Characteristics of operations
  • The number of U.S. farms and total acres of farmland have been decreasing; in 1950, there were 5.6 million farms on 1.2 billion acres ; in 2005, there were 2.1 million farms on 0.9 billion acres. 6
  • Most (92%) U.S. farms are small (with annual sales of less than $250,000) but account for 71% of assets involved in farming, including 67% of land owned by farmers. 7
  • Approximately 8% of all U.S. farms account for 70% of the value of farm production on 30% of the farm land. 2
  • In terms of sales, large U.S. family farms (with annual sales of $250,000 or more), very large family farms (with annual sales of $500,000 or more), and non - family farms account for 68% of production. 7
  • Most U.S. farms (98%) are family farms. Large family farms often are family corporations, while the number of non - family corporations has remained small. 7
  • Farmer owners and operators have to face economic risks, as decisions have to be made a year in advance, and prices and costs need to be tracked and considered. In large farms, small errors can have big consequences. 5
  • More farms are expected to go out of business because of low prices due to overproduction. Farms also are expected to become bigger and more controlled by corporations, while low wages and lack of benefits for workers will continue. 5
  • In 2004, U.S. domestic commercial landings (fish brought to shore) in the Pacific Coast accounted for more than 65% of the value of all U.S. domestic commercial landings. Of these, more than 80% were in Alaska. 8
Labor characteristics
  • Unpaid family workers- including children and older adults- remain a unique feature of the sector and constitute a significant part of the sector's workforce. The fact that many family farms rely on unpaid labor to continue to operate implies that they experience financial hardship.
  • Reliable estimates of agricultural workers also are scarce because many of these workers are unpaid family members and migrant or immigrant workers, some without legal work permits.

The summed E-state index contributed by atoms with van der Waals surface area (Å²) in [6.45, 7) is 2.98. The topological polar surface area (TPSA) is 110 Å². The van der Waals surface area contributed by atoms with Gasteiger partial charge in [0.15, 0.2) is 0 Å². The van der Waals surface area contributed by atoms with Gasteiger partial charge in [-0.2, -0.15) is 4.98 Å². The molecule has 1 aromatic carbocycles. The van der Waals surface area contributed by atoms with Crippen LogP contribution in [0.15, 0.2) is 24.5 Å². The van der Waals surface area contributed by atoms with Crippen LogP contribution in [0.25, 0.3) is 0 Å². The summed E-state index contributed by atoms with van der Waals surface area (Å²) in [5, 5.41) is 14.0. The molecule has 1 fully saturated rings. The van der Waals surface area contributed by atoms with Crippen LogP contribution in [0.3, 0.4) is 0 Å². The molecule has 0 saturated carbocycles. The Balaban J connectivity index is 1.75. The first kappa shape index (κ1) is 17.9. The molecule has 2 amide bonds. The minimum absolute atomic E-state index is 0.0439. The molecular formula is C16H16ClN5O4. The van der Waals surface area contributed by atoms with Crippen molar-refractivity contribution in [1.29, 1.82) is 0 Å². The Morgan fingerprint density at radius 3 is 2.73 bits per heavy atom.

• Declines in agricultural jobs and income force farmers to rely on off-farm income. For many farm operators, the principal source of income is not the farm.
  • In 2002, for the first time, information was collected on whether U.S. farms had two or more operators (individuals, other than the principal operator, who are involved in managing the farm operation): approximately 62% of all farms had one operator but overall, there were 3.1 million operators on 2.1 million farms. Of all operators, about 850,000 were women. The age distribution was significantly different for second and third operators (who were younger). Women constituted the majority of second operators, men constituted the majority of third operators. The existence and characteristics of multiple operators has implications for the economic viability and succession of a farm operation. 9
    • Farms with sales of $250,000 or more were twice as likely to have multiple operators as farms with less than $100,000 in sales. Among principal operators, 63.1% report that less than 25% of their income came from the farm operation. 9
    • In a 2001 comparison of income and net worth of farm households, self-employed nonfarm households, and other nonfarm households concluded that self-employed households had the highest median income ($62,000), followed by farm households ($45,000), and other nonfarm households ($37,000). 10
  • The U.S. timber cutting and logging industry is characterized mainly by small crews of four to eight workers. 11
  • Almost three of every ten forestry, conservation, and logging workers are self-employed. 11
  • Demand for forestry and logging workers varies by season and region. 11